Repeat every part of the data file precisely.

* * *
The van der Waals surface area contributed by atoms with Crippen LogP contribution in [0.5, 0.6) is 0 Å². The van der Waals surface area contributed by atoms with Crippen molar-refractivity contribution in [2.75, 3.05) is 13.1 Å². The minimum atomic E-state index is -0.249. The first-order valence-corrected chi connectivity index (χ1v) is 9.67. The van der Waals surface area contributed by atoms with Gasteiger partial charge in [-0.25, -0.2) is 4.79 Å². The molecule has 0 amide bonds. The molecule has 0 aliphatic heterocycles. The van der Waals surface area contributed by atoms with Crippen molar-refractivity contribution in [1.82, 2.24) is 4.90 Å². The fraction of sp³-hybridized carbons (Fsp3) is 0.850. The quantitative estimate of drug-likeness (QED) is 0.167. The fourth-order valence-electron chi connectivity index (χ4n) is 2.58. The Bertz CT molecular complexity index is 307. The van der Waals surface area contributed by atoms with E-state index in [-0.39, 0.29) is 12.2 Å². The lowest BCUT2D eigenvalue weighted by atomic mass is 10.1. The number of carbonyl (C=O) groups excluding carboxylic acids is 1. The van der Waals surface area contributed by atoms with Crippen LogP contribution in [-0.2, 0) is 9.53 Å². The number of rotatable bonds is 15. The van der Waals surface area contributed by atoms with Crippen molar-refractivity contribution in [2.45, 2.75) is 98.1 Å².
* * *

The van der Waals surface area contributed by atoms with Crippen LogP contribution in [0.5, 0.6) is 0 Å². The van der Waals surface area contributed by atoms with Crippen molar-refractivity contribution in [2.75, 3.05) is 13.1 Å². The minimum atomic E-state index is -0.249. The first-order valence-corrected chi connectivity index (χ1v) is 9.67. The van der Waals surface area contributed by atoms with Gasteiger partial charge in [-0.25, -0.2) is 4.79 Å². The molecule has 0 amide bonds. The molecule has 0 aliphatic heterocycles. The van der Waals surface area contributed by atoms with Crippen molar-refractivity contribution in [1.82, 2.24) is 4.90 Å². The fraction of sp³-hybridized carbons (Fsp3) is 0.850. The quantitative estimate of drug-likeness (QED) is 0.167. The fourth-order valence-electron chi connectivity index (χ4n) is 2.58. The Bertz CT molecular complexity index is 307. The van der Waals surface area contributed by atoms with E-state index in [-0.39, 0.29) is 12.2 Å². The lowest BCUT2D eigenvalue weighted by atomic mass is 10.1. The number of carbonyl (C=O) groups excluding carboxylic acids is 1. The van der Waals surface area contributed by atoms with Crippen LogP contribution in [-0.2, 0) is 9.53 Å². The number of rotatable bonds is 15. The van der Waals surface area contributed by atoms with Crippen molar-refractivity contribution in [2.45, 2.75) is 98.1 Å².